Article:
Graham Spicer

Dr Graham Spicer


  • Position Fellow Junior Research Fellow
  • Subject areas Oncology Engineering Physics
  • School Physical Sciences
  • Personal website Physics - Vision Lab
  • Department Physics
  • Email

Graham is a Research Associate in the Department of Physics, working to build new endoscopes for early cancer detection.

Graham Spicer

Graham obtained a BS in Chemical Engineering and a BS in Physics from Carnegie Mellon University (2013), and a PhD in Chemical Engineering from Northwestern University (2019) in the USA. During his PhD at Northwestern, he studied how cancers develop and metastasize in animal models using 3D imaging techniques. In 2019 he joined Professor Guillermo Tearney at Harvard Medical School as a postdoctoral fellow, where he developed new catheter technologies for clinical intravascular imaging.

Graham is now a Postdoctoral Research Associate in the Department of Physics funded by the EPSRC Healthcare Technologies Challenge Award for developing the next generation of spectral endoscopy. He became a Junior Research Fellow at Wolfson College in 2022.


Graham’s current research focuses on developing new modes of spectral endoscopy for the early detection of esophageal and gastric cancers. White light endoscopy provides a clear view of the esophagus but early lesions that lead to cancer can easily be missed during examination. Adding spectral resolution to endoscopy can provide much better contrast so inconspicuous lesions are not missed, and optical interferometry can give a depth-resolved view of what lurks beneath the tissue’s surface. Graham works to bring new spectral endoscopes to the clinic where they can be tested in real patients to determine benefit. His research is interdisciplinary, spanning the fields of optics, engineering, and clinical medicine, part of a project funded by the EPSRC with Dr Sarah Bohndiek.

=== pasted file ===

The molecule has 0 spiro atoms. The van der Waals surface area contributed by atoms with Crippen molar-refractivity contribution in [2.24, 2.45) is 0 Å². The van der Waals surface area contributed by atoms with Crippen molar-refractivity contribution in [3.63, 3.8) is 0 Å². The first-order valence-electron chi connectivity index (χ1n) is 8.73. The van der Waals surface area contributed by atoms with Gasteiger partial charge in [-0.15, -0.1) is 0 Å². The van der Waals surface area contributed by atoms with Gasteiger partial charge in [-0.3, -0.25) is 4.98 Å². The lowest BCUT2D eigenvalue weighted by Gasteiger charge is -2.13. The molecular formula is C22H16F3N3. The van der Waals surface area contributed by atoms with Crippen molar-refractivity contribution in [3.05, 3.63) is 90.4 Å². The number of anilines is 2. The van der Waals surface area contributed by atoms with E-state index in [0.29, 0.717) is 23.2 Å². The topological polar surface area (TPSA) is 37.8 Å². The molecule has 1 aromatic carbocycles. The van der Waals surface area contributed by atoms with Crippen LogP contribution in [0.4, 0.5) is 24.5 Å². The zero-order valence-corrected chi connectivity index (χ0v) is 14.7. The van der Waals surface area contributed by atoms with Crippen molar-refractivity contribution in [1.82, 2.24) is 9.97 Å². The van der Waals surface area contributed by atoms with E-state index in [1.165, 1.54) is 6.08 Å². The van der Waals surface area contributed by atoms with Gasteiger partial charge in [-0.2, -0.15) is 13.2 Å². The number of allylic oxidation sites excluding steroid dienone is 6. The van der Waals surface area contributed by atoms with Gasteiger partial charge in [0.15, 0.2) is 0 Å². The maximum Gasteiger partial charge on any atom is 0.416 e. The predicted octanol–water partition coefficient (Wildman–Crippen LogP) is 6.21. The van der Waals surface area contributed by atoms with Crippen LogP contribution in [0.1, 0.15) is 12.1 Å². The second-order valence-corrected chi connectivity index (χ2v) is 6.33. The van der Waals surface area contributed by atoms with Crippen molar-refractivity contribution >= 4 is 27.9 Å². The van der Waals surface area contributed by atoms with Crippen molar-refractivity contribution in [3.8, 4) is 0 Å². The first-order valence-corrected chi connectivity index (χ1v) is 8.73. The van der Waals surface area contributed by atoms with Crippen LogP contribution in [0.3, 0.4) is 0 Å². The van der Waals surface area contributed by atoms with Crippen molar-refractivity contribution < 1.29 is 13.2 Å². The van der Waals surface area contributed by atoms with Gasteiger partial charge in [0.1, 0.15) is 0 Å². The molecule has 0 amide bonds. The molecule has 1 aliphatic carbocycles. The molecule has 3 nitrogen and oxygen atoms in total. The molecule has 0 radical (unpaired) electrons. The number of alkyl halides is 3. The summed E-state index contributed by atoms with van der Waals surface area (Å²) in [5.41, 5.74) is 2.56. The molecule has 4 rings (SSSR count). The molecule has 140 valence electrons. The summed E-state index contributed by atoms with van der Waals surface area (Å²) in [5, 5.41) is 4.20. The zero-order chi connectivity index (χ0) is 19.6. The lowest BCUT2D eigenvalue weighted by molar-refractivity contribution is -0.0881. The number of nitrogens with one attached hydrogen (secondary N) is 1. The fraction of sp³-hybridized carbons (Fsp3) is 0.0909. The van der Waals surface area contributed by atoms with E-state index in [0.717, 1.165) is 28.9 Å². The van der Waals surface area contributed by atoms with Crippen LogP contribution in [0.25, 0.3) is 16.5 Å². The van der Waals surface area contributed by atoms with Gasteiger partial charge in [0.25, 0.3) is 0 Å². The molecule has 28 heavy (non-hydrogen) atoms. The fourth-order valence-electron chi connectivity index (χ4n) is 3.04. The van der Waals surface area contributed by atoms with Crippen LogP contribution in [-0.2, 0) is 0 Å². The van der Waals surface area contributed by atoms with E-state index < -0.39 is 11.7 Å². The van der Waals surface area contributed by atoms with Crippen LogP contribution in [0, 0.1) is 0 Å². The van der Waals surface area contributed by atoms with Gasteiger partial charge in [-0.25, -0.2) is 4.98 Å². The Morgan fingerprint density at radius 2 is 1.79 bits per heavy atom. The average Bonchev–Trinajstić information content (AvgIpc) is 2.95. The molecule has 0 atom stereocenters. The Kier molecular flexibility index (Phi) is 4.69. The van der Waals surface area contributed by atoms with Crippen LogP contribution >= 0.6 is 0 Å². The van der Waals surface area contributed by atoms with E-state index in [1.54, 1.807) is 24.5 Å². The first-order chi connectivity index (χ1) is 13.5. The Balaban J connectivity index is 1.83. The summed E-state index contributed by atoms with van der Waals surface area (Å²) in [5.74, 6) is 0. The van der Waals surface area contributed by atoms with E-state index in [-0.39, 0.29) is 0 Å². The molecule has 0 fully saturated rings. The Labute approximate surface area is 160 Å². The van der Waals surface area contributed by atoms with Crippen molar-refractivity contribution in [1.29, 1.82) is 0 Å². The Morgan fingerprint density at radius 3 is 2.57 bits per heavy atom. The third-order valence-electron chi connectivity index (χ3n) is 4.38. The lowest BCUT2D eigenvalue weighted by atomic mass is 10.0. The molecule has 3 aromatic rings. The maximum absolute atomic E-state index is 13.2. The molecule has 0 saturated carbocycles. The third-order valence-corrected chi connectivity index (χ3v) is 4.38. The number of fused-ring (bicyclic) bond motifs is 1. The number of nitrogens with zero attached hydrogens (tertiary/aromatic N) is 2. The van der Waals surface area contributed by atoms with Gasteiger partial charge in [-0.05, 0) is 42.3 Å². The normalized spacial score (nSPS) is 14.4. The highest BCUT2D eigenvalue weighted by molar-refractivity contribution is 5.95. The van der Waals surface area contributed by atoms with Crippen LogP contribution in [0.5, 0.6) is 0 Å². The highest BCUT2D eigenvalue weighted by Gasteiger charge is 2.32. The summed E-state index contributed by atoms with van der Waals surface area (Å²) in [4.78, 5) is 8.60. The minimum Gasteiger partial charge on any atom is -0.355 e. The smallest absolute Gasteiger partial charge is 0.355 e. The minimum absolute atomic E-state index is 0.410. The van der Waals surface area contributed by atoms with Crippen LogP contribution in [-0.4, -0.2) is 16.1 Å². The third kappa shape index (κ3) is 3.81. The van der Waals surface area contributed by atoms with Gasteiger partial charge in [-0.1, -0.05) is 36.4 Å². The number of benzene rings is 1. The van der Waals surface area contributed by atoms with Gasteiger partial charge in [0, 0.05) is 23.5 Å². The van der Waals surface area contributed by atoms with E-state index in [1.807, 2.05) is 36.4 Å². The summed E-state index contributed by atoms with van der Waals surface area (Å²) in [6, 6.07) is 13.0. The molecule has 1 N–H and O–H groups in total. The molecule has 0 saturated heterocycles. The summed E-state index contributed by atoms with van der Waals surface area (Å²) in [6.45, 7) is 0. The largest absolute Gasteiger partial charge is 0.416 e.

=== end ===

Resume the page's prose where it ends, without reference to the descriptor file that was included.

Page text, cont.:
What's on

Professor Helle Porsdam

Humanities Society: Science as a Cultural Human Right

24/05/2022 at 17.45

Join Professor Helle Porsdam for an evening talk which focuses on the right to science – a little known but potentially powerful human right.

Ellie Bladon, PhD student in the Department of Zoology, University of Cambridge

Science Society: Parental care: an evolutionary case of “use it or lose it”

27/05/2022 at 17.45

Phenotypic plasticity enables animals to flexibly adjust their behaviour to their social environment – sometimes through the expression of adaptive traits that have not been exhibited for several generations. The ability to revive these ‘ghosts of adaptations past’ could prove beneficial for populations living in a changing world.

Decorative image.

Working on Your Dissertation

28/05/2022 at 10.00

This workshop will cover several aspects of formatting and proofreading a dissertation.

Kill or Cure poster

Art exhibition: 'Kill or Cure'

28/05/2022 at 10.00

Lethal or life-giving? Wolfson's exciting contemporary art exhibition explores the potential of animals, plants, and substances from the natural world to ‘Kill’ and/or ‘Cure’ (open to the public Saturday and Sundays, 10am - 5pm).

Daniel Phillips playing violin and Victor Wang playing Piano

Music Society Lunchtime Concert: Daniel Phillips & Victor Wang

28/05/2022 at 13.30

Join us live in the Lee Hall for an hour-long lunchtime concert of violin and piano, performed by Daniel Phillips and Victor Wang.